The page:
Hope for your financial life and beyond

6 Ways We Survive the Dark Side of Rental Real Estate

My wife and I purchased our first home to be used as a rental property seven years ago. That move was the culmination of several years’ worth of reading about and planning to own rental real estate. It took us that long to feel knowledgeable and confident enough to put a plan into action that would earn us a steady income stream aside from our normal careers.

For the most part, our experience has been a positive one. In fact, I’d say overall it has been great. However, we have had our share of challenges along the way, like:

rental real estate…an unexpected new well we had to drill and install (that was pricey!)

…leaky copper pipes that had to be replaced in an entire house

…a dual tenant situation where one roommate left, leaving us with half the monthly revenue stream on that property until another roommate could be found

…tenants who don’t inform you of repair issues in a timely manner (“Really? It’s been leaking how long?”)

…tenants who won’t pay on time, or ever

…tenants, who by their actions force you into court (that’s a post in itself!)

…managing the finances to account for repairs, taxes and the house that sits vacant for months while you do said repairs or find a new tenant

…dealing with the emotions that come when facing these tough circumstances

…the time it took away from our already busy schedule to take care of all this

Are you prepared for all that and more? If you are game, then I have five suggestions that will help you manage through some of the dark times that will inevitably come. And I’ll tell you the sixth thing we’ve done recently that has taken our rental real estate business to the next level.

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Keep Your Emergency Savings Fund Under Your Mattress?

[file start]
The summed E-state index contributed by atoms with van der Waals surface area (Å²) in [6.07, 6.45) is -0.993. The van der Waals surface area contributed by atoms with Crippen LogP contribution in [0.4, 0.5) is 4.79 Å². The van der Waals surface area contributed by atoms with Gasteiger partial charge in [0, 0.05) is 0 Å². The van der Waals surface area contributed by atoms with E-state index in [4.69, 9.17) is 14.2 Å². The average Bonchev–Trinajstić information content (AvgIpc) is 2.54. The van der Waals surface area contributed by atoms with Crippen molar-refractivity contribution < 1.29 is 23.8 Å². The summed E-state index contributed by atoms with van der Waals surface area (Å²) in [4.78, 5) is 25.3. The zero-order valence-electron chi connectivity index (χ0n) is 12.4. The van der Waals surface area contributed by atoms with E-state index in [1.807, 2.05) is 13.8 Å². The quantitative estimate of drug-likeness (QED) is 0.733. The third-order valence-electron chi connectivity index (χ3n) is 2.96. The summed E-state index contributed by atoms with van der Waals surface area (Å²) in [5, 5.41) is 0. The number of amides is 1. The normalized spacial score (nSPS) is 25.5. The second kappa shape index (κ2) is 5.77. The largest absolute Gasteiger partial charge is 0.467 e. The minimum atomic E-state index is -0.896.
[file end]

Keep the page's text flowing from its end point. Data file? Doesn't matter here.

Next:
What should you do with that emergency savings fund money you’ve been accumulating?

I don’t know. Why don’t you just keep it under your mattress? That’s probably the best idea.

(Cricket noise…)

April fools! (Sorry, just couldn’t resist.)

emergency savings fund under mattressNo, no, no…a thousand times NO! Please don’t keep your emergency savings fund money under your mattress. That’s one of the worst places to keep cash around the house. Under the mattress or the bed will be one of the first places a burglar looks for valuables.

Now there is nothing wrong with keeping cash around the house. You might need some for a spur of the moment issue. Banks aren’t always open and you might not be able to get to an ATM. But you don’t want to keep the emergency savings fund around the house.

Why?

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Your Best Investment Ever Won’t Be In The Stock Market

best investmentWhat is the best investment you could ever make? Historical analysis suggests an investor in the U.S. stock market can reasonably count on an average annual return of 8-10%. To get that, I’ll have to weather down periods in the market. It’s would be worth it knowing the good years will balance out the lean years to achieve that return.

While the stock market is a great creator of wealth, it’s not the best investment we can ever make. Nor is it land, rental properties, CDs, bonds, or commodities. None of those will bring the level of return needed to really succeed in our life, in our career and with our finances.

There is one investment that outshines them all in terms of total lifetime return. That’s the investment you make in yourself. Nothing will move you forward quicker, push you farther and have more lasting impact than the time and money spent on oneself.

Why Investing In Yourself Is the Best Investment

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5 Warning Signs When Choosing a Financial Adviser

A few years back, my wife and I encountered some life planning issues that we felt inadequate to handle. Not wanting to cause significant damage to our finances, we decided to seek the counsel of a financial adviser. For weeks we conducted a methodical search to track one down in our area.

financial adviserWe felt very nervous, opening our financial life – warts and all – to a complete stranger. Fortunately, our research found that most of the financial advisers in our area offered an initial consultation that didn’t require we make a long-term commitment to them. So with that encouraging news, we contacted four prospects and scheduled interviews.

In those four interviews, I saw the good, the not so good and the bad of the financial adviser world.

Looking For a Financial Adviser

These were the kinds of financial advisers we encountered:

Interview #1: The Index Guy

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The Hidden Commodities of Real Estate Investing

The following is a guest post from Jim Driscoll, the founder and author of CriticalFinancial.com.